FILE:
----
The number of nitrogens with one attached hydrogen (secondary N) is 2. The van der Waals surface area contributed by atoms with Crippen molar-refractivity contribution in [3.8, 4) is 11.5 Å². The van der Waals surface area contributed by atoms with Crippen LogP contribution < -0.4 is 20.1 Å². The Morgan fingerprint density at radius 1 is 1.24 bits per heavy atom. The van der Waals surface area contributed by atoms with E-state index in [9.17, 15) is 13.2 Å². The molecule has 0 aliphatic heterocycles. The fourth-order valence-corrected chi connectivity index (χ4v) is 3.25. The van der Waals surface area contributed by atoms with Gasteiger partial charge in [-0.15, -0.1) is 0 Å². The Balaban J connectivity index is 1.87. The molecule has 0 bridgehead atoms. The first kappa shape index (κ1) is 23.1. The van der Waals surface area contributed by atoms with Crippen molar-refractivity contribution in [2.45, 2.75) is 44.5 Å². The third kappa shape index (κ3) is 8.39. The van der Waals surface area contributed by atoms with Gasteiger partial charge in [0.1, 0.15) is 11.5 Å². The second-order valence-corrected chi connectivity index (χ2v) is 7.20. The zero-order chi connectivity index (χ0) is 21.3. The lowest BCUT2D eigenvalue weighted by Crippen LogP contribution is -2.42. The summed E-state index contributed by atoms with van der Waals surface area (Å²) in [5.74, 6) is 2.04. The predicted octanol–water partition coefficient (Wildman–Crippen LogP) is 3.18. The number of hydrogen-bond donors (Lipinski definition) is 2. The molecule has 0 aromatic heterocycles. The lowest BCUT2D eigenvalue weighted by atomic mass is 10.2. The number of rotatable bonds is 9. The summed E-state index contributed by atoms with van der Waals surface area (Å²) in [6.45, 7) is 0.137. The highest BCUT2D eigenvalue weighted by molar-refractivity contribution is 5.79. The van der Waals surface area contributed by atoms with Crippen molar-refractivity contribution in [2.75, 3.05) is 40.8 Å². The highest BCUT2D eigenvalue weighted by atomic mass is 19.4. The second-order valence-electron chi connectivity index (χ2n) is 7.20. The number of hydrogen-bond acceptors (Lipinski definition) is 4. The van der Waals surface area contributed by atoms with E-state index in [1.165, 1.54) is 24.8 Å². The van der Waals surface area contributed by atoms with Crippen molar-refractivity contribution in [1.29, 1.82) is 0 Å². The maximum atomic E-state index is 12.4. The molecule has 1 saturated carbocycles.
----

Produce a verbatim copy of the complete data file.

The number of nitrogens with one attached hydrogen (secondary N) is 2. The van der Waals surface area contributed by atoms with Crippen molar-refractivity contribution in [3.8, 4) is 11.5 Å². The van der Waals surface area contributed by atoms with Crippen LogP contribution < -0.4 is 20.1 Å². The Morgan fingerprint density at radius 1 is 1.24 bits per heavy atom. The van der Waals surface area contributed by atoms with E-state index in [9.17, 15) is 13.2 Å². The molecule has 0 aliphatic heterocycles. The fourth-order valence-corrected chi connectivity index (χ4v) is 3.25. The van der Waals surface area contributed by atoms with Gasteiger partial charge in [-0.15, -0.1) is 0 Å². The Balaban J connectivity index is 1.87. The molecule has 0 bridgehead atoms. The first kappa shape index (κ1) is 23.1. The van der Waals surface area contributed by atoms with Crippen molar-refractivity contribution in [2.45, 2.75) is 44.5 Å². The third kappa shape index (κ3) is 8.39. The van der Waals surface area contributed by atoms with Gasteiger partial charge in [0.1, 0.15) is 11.5 Å². The second-order valence-corrected chi connectivity index (χ2v) is 7.20. The zero-order chi connectivity index (χ0) is 21.3. The lowest BCUT2D eigenvalue weighted by Crippen LogP contribution is -2.42. The summed E-state index contributed by atoms with van der Waals surface area (Å²) in [5.74, 6) is 2.04. The predicted octanol–water partition coefficient (Wildman–Crippen LogP) is 3.18. The number of hydrogen-bond donors (Lipinski definition) is 2. The molecule has 0 aromatic heterocycles. The lowest BCUT2D eigenvalue weighted by atomic mass is 10.2. The number of rotatable bonds is 9. The summed E-state index contributed by atoms with van der Waals surface area (Å²) in [6.45, 7) is 0.137. The highest BCUT2D eigenvalue weighted by molar-refractivity contribution is 5.79. The van der Waals surface area contributed by atoms with Crippen molar-refractivity contribution in [2.75, 3.05) is 40.8 Å². The highest BCUT2D eigenvalue weighted by atomic mass is 19.4. The second-order valence-electron chi connectivity index (χ2n) is 7.20. The number of hydrogen-bond acceptors (Lipinski definition) is 4. The van der Waals surface area contributed by atoms with E-state index in [1.165, 1.54) is 24.8 Å². The van der Waals surface area contributed by atoms with Crippen molar-refractivity contribution in [1.29, 1.82) is 0 Å². The maximum atomic E-state index is 12.4. The molecule has 1 saturated carbocycles.